Mar Álvarez, spanish rugby federation physical trainer

"Soon we will be able to rise within the top 10 of the women's rugby elite of which we are already part"

Sport Women Leisure Interviews


January 2018.    Reading time: 5 minutos

Mar Álvarez joined the staff of the Spanish Rugby Federation five years ago and will be one of the key players in the next European championship as the only woman present in the technical staff of a male team.

Mar Álvarez
Mar Álvarez, in charge of the conditioning coaching for the men's rugby team. © Juan Carlos Ogazón.

The 2018 Rugby Europe Championship (REC) External link, opens in new window. begins on 10 February. The XV Spanish men's rugby team will qualify for the 2019 World Cup in Japan if it finishes first in the group or if it finishes second through a play-off match with the Samoan team during the qualification matches. This would be a historic feat, as it was achieved only once in 1999, in Wales. "It's a historic challenge for our team and for our sport. It's going to be very difficult to attain this, but we are very driven, well-prepared, and capable of achieving it." Mar Álvarez, the team's strength and conditioning coach, is one of the key players without meaning to be. She is the only woman who takes part in the REC: No other team has a female presence within the technical staff, other than some doctors and physiotherapists. The same applies to all other international teams. "I have never met a female strength and conditioning coach within World Rugby training or in any team competition." Mar is a pioneer, and although she does not think about it, she does recognise that "It makes me try even harder, because we have to open the door, and I like that."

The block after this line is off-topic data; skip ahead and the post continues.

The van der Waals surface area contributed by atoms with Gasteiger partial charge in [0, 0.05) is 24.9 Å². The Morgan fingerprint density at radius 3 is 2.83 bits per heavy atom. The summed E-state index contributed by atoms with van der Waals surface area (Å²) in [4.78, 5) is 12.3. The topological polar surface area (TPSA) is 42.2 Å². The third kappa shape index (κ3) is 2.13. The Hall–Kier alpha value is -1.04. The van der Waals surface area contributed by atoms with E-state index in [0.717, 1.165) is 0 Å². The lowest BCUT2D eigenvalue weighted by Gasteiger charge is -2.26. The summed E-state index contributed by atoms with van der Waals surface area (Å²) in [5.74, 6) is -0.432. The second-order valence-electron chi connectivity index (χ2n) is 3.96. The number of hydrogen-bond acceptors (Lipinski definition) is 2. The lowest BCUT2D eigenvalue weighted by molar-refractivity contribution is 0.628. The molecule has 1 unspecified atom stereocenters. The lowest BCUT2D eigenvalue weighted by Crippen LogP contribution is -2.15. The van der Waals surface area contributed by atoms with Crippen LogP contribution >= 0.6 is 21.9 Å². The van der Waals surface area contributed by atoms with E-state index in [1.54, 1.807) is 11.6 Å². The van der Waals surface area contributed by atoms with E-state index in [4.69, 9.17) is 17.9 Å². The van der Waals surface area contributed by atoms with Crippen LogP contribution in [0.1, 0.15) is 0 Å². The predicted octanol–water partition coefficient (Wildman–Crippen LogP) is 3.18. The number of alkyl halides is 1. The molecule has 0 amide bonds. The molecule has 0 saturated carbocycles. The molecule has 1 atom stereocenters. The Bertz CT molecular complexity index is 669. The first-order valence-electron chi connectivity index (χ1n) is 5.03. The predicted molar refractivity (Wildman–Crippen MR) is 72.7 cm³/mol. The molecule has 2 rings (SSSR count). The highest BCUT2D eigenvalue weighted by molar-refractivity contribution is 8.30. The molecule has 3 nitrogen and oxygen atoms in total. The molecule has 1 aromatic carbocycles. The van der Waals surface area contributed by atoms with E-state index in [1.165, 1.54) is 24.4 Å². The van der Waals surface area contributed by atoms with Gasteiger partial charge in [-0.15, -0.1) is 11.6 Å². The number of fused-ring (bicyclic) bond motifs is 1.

Mar Álvarez joined the staff of the Spanish Rugby Federation External link, opens in new window. five years ago. "The head coach, Santiago Santos, opted for my experience as a strength and conditioning coach because — in addition to my career of more than 14 years as a player and rugby coach — I had solid technical and tactical knowledge."

You know in detail the world of both men's and women's rugby. How do they compare with the world elite?

If we follow the line of activity that we are applying in the lower categories of the team for both the male and female categories, we would be able to ensure our presence among the world elite. We have a specific development plan for players under 13 years of age and another one for young people under 18 years of age that we have transferred to the clubs. This allows us to all work along the same line, and we have already begun to see the results. Spanish women's rugby is doing very well. If we continue in the same vein, soon we will be able to rise within the top top 10 of the world elite, of which we are already part.

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